Wednesday, June 22, 2016

Reflections on Day 5 - Part 1: History and Tears

As I was stepping off the light rail from the Convention Center where the General Assembly is being held to the Doubletree Hotel where I am staying, I heard someone humming "We Shall Overcome." As I looked around, I noticed the song was coming from a white, female YAAD (Young Adult Advisory Delegate) of about 19 or 20.

It was the perfect summary of this day in the Presbyterian Church.

It is hard to overstate either the significance or the emotional impact of today's Assembly actions. Tonight at about 8:45 p.m. Portland time - 5:45 a.m. tomorrow morning in Cape Town - the General Assembly ratified the Confession of Belhar as the 12th confessional document of the church, by a vote of 540-33. The Confession of Belhar, which emerged from the experience of South African apartheid, is a powerful statement of unity, reconciliation, and justice.

The culmination of a ten year review and ratification process in the PCUSA, the formal adoption of the confession was a foregone conclusion after its ratification by the presbyteries last year, but the action still carried the significance of a "kairos moment" - a spiritual watershed in the life of the church - that left many in tears of celebration, myself included. People sang and danced to the South African liberation anthem "Freedom Is Coming"; Godfrey Betha, the clerk ("Assessor") of the Uniting Reformed Church of South Africa, addressed the Assembly: "I bow in humility before God

and thankfulness to you.... You have made history today.... It is a defining moment for the PCUSA - A historic moment of truth. You have allowed Belhar to enter the DNA of your denomination."

Later, Allan Boesak, a leading Reformed theologian, one of the authors of Belhar in the early 1980's, and a leader of the anti-Apartheid movement in South Africa in that day, described the moment when the Confession was adopted in South Africa in 1986, At that time, Vernon Broyles, a leader of the Civil Rights movement in the former Southern church represented the PCUSA, and promised Boesak, who moderated the convention, "We shall overcome." Boesak continued tonight, "We may not know what tomorrow may bring, but I know this - tonight, we have overcome; I know this - because of Jesus, we shall overcome; I know this - whatever may come in our world... we shall overcome." And a spontaneous song of "We Shall Overcome" swept over the Assembly.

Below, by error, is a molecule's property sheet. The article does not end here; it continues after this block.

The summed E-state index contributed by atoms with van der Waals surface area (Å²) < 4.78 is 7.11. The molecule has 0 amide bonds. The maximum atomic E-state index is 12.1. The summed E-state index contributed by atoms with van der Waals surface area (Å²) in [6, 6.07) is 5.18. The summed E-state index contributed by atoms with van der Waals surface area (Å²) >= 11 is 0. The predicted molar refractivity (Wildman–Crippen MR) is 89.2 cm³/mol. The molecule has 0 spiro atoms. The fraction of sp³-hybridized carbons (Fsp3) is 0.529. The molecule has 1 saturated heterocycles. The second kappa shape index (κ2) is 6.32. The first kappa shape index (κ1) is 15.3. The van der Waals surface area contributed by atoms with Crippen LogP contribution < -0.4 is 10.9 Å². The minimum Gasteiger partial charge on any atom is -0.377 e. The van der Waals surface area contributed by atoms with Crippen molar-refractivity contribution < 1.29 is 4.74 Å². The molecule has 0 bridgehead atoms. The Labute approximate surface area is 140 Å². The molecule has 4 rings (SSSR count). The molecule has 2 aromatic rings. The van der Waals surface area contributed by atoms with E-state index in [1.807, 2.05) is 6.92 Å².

And now, 30 years later, the Presbyterian Church (U.S.A.) has acknowledged that the Confession proclaims a standard of belief and behavior by which we choose to define ourselves.

The YAAD humming "We Shall Overcome" on the light rail platform is the perfect symbol of the church's action today. Today, the PCUSA moved into the 21st century. It defined itself as a global church in solidarity with the poor, marginalized, and oppressed of the world, not as benefactor or colonist, but as a partner and learner. The YAAD was born more than 30 years after the Freedom Riders, the March on Washington, and the violence of Selma. She was born 20 years after Soweto. At her birth, Nelson Mandela was five years out of prison and the sitting President of South Africa. But she has a different set of experiences: Ferguson, Charleston, and Orlando among them. And she can tell others who ask what her church has to say about racism, violence, and discrimination that her church believes
that the church must ... stand by people in any form of suffering and need, which implies, among other things, that the church must witness against and strive against any form of injustice, so that justice may roll down like waters, and righteousness like an ever-flowing stream; that the church as the possession of God must stand where the Lord stands, namely against injustice and with the wronged; that in following Christ the church must witness against all the powerful and privileged who selfishly seek their own interests and thus control and harm others.
And, God willing, she will see that church grow into the faith it confesses.

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